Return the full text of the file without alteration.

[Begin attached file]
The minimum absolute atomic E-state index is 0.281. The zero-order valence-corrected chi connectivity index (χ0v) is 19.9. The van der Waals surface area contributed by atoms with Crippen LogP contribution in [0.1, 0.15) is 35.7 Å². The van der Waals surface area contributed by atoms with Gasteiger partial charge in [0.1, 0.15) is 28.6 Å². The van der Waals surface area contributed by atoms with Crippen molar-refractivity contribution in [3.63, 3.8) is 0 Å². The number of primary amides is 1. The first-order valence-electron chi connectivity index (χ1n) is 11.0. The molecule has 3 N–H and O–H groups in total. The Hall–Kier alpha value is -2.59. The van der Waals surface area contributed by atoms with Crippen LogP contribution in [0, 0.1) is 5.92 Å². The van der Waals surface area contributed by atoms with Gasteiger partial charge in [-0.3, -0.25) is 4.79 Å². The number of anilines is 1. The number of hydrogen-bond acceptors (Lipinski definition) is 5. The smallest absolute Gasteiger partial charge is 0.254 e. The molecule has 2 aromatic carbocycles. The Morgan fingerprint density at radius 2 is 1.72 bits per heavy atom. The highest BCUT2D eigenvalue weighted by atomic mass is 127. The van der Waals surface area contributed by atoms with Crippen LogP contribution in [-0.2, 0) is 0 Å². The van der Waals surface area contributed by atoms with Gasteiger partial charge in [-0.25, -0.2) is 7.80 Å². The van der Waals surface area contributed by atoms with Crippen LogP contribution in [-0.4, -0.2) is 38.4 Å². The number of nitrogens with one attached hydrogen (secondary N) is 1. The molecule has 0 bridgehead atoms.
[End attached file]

The minimum absolute atomic E-state index is 0.281. The zero-order valence-corrected chi connectivity index (χ0v) is 19.9. The van der Waals surface area contributed by atoms with Crippen LogP contribution in [0.1, 0.15) is 35.7 Å². The van der Waals surface area contributed by atoms with Gasteiger partial charge in [0.1, 0.15) is 28.6 Å². The van der Waals surface area contributed by atoms with Crippen molar-refractivity contribution in [3.63, 3.8) is 0 Å². The number of primary amides is 1. The first-order valence-electron chi connectivity index (χ1n) is 11.0. The molecule has 3 N–H and O–H groups in total. The Hall–Kier alpha value is -2.59. The van der Waals surface area contributed by atoms with Crippen LogP contribution in [0, 0.1) is 5.92 Å². The van der Waals surface area contributed by atoms with Gasteiger partial charge in [-0.3, -0.25) is 4.79 Å². The number of anilines is 1. The number of hydrogen-bond acceptors (Lipinski definition) is 5. The smallest absolute Gasteiger partial charge is 0.254 e. The molecule has 2 aromatic carbocycles. The Morgan fingerprint density at radius 2 is 1.72 bits per heavy atom. The highest BCUT2D eigenvalue weighted by atomic mass is 127. The van der Waals surface area contributed by atoms with Crippen LogP contribution in [-0.2, 0) is 0 Å². The van der Waals surface area contributed by atoms with Gasteiger partial charge in [-0.25, -0.2) is 7.80 Å². The van der Waals surface area contributed by atoms with Crippen LogP contribution in [-0.4, -0.2) is 38.4 Å². The number of nitrogens with one attached hydrogen (secondary N) is 1. The molecule has 0 bridgehead atoms.